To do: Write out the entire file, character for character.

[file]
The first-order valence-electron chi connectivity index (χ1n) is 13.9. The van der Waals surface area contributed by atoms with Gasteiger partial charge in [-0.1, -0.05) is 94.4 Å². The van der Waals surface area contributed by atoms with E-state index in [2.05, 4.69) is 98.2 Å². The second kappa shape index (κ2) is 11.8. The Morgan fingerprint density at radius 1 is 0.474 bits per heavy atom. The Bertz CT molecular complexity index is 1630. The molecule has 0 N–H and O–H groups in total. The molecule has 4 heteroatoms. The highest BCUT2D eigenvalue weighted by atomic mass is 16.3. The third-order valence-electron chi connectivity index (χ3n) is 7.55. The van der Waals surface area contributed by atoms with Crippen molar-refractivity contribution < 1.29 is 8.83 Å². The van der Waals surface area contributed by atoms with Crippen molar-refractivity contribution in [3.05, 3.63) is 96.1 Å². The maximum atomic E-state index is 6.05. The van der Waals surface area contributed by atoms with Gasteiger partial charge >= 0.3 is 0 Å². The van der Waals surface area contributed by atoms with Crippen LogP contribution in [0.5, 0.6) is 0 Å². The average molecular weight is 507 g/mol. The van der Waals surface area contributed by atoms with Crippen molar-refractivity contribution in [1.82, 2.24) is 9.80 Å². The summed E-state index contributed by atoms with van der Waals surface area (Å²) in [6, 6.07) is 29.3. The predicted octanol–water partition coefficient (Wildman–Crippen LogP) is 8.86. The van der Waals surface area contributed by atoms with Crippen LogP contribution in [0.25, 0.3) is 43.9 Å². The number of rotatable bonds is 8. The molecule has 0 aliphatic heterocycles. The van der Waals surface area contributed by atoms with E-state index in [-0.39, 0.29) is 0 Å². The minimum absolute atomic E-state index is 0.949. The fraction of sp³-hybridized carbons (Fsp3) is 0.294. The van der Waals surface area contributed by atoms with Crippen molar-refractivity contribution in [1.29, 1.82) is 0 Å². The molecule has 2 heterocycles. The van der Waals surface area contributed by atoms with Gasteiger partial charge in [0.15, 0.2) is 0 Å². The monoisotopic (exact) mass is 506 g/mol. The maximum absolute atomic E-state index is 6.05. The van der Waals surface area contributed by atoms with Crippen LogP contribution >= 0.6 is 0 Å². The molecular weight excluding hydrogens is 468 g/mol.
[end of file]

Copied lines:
The first-order valence-electron chi connectivity index (χ1n) is 13.9. The van der Waals surface area contributed by atoms with Gasteiger partial charge in [-0.1, -0.05) is 94.4 Å². The van der Waals surface area contributed by atoms with E-state index in [2.05, 4.69) is 98.2 Å². The second kappa shape index (κ2) is 11.8. The Morgan fingerprint density at radius 1 is 0.474 bits per heavy atom. The Bertz CT molecular complexity index is 1630. The molecule has 0 N–H and O–H groups in total. The molecule has 4 heteroatoms. The highest BCUT2D eigenvalue weighted by atomic mass is 16.3. The third-order valence-electron chi connectivity index (χ3n) is 7.55. The van der Waals surface area contributed by atoms with Crippen molar-refractivity contribution < 1.29 is 8.83 Å². The van der Waals surface area contributed by atoms with Crippen molar-refractivity contribution in [3.05, 3.63) is 96.1 Å². The maximum atomic E-state index is 6.05. The van der Waals surface area contributed by atoms with Gasteiger partial charge >= 0.3 is 0 Å². The van der Waals surface area contributed by atoms with Crippen LogP contribution in [0.5, 0.6) is 0 Å². The average molecular weight is 507 g/mol. The van der Waals surface area contributed by atoms with Crippen molar-refractivity contribution in [1.82, 2.24) is 9.80 Å². The summed E-state index contributed by atoms with van der Waals surface area (Å²) in [6, 6.07) is 29.3. The predicted octanol–water partition coefficient (Wildman–Crippen LogP) is 8.86. The van der Waals surface area contributed by atoms with Crippen LogP contribution in [0.25, 0.3) is 43.9 Å². The number of rotatable bonds is 8. The molecule has 0 aliphatic heterocycles. The van der Waals surface area contributed by atoms with E-state index in [-0.39, 0.29) is 0 Å². The minimum absolute atomic E-state index is 0.949. The fraction of sp³-hybridized carbons (Fsp3) is 0.294. The van der Waals surface area contributed by atoms with Crippen molar-refractivity contribution in [1.29, 1.82) is 0 Å². The molecule has 2 heterocycles. The van der Waals surface area contributed by atoms with Gasteiger partial charge in [0.15, 0.2) is 0 Å². The monoisotopic (exact) mass is 506 g/mol. The maximum absolute atomic E-state index is 6.05. The van der Waals surface area contributed by atoms with Crippen LogP contribution >= 0.6 is 0 Å². The molecular weight excluding hydrogens is 468 g/mol.